Andrew Schultz: (12:22)
When you have a roof replacement or you need to replace a hot water tank or a furnace, that stuff that should come out of your capital improvements account. When you need to fix a faucet, replace a blower motor in a, a furnace replace, a thermal couple, and a hot water tank. Those are items that would be considered common maintenance, and those should be coming out of a completely separate maintenance budget. You don’t wanna keep too much on hand in that account. You really don’t need to have too much on hand in that account. Having 50,000 on hand for one single-family residence, it’s, it’s gonna be too much money. Obvious. You may have a capital improvement account. That’s large because you’re close to a capital improvement that needs to be completed. That’s fine. That’s a completely separate situation, but for your regular maintenance account, it’s likely that you only need a few thousand dollars in it at any given time.

Andrew Schultz: (13:08)
And if you really think about it, if you have a really bad situation that requires more than a few thousand dollars in repairs are, there’s also going to be an accompanying insurance claim to go along with that. So you’re probably not gonna be bearing all of that repair cost on your own. Hopefully your insurance company’s jumping in as well last but not least I will leave you with this. This is kind of the standard that we use for our management company over at Own Buffalo. So when we bring on a new client for third party management, we collect a $1,000 maintenance reserve, plus two 50 for each additional unit. This gives us the funds that we need in order to affect emergency repairs typically, um, or at least get the ball rolling while we contact the property owner in the event that we do need additional funds.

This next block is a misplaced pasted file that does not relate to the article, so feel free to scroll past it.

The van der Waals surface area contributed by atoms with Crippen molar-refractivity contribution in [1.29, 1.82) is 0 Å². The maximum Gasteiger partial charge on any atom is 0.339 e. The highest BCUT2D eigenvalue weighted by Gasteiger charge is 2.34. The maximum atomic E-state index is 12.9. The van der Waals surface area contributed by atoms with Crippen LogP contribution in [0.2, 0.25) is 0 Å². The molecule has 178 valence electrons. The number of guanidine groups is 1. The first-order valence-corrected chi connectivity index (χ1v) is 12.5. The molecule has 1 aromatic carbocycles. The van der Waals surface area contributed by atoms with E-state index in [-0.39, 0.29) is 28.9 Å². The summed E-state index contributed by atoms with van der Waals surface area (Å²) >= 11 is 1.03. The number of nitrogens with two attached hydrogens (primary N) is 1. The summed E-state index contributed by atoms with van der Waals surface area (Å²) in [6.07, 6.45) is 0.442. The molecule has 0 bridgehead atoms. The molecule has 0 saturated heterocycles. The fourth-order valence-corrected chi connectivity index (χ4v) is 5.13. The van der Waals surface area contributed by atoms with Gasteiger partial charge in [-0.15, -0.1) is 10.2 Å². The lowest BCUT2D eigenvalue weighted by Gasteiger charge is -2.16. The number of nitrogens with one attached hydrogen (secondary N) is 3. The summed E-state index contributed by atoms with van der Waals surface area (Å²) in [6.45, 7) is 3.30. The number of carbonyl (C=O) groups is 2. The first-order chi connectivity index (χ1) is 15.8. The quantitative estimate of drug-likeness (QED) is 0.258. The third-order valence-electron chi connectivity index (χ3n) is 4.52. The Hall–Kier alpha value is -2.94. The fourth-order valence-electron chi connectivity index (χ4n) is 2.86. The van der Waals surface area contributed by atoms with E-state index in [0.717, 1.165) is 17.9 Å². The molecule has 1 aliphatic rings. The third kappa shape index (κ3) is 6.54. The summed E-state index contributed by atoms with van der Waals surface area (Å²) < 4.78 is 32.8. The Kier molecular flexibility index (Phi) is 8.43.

Andrew Schultz: (13:48)